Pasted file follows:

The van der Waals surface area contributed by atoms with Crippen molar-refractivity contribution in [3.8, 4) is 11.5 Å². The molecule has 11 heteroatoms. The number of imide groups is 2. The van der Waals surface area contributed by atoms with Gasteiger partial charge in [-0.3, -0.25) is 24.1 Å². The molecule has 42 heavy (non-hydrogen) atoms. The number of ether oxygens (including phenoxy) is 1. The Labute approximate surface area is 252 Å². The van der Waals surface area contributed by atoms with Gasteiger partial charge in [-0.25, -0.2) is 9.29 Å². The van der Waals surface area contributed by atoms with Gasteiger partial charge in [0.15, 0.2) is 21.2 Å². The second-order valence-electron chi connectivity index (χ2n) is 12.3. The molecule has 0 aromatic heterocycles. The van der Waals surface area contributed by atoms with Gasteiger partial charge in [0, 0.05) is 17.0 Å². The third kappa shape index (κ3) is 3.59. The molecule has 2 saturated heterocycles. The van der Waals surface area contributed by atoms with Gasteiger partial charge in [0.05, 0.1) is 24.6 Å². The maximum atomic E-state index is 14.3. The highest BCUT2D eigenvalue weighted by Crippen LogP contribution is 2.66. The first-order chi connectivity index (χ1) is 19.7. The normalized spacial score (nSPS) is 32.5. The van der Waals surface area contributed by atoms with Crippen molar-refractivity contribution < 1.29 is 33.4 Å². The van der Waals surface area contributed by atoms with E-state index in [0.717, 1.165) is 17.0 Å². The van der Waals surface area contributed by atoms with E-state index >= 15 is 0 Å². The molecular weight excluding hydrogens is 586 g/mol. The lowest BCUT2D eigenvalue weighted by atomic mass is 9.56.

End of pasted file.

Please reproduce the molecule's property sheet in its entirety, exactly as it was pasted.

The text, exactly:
The van der Waals surface area contributed by atoms with Crippen molar-refractivity contribution in [3.8, 4) is 11.5 Å². The molecule has 11 heteroatoms. The number of imide groups is 2. The van der Waals surface area contributed by atoms with Gasteiger partial charge in [-0.3, -0.25) is 24.1 Å². The molecule has 42 heavy (non-hydrogen) atoms. The number of ether oxygens (including phenoxy) is 1. The Labute approximate surface area is 252 Å². The van der Waals surface area contributed by atoms with Gasteiger partial charge in [-0.25, -0.2) is 9.29 Å². The van der Waals surface area contributed by atoms with Gasteiger partial charge in [0.15, 0.2) is 21.2 Å². The second-order valence-electron chi connectivity index (χ2n) is 12.3. The molecule has 0 aromatic heterocycles. The van der Waals surface area contributed by atoms with Gasteiger partial charge in [0, 0.05) is 17.0 Å². The third kappa shape index (κ3) is 3.59. The molecule has 2 saturated heterocycles. The van der Waals surface area contributed by atoms with Gasteiger partial charge in [0.05, 0.1) is 24.6 Å². The maximum atomic E-state index is 14.3. The highest BCUT2D eigenvalue weighted by Crippen LogP contribution is 2.66. The first-order chi connectivity index (χ1) is 19.7. The normalized spacial score (nSPS) is 32.5. The van der Waals surface area contributed by atoms with Crippen molar-refractivity contribution < 1.29 is 33.4 Å². The van der Waals surface area contributed by atoms with E-state index in [0.717, 1.165) is 17.0 Å². The van der Waals surface area contributed by atoms with E-state index >= 15 is 0 Å². The molecular weight excluding hydrogens is 586 g/mol. The lowest BCUT2D eigenvalue weighted by atomic mass is 9.56.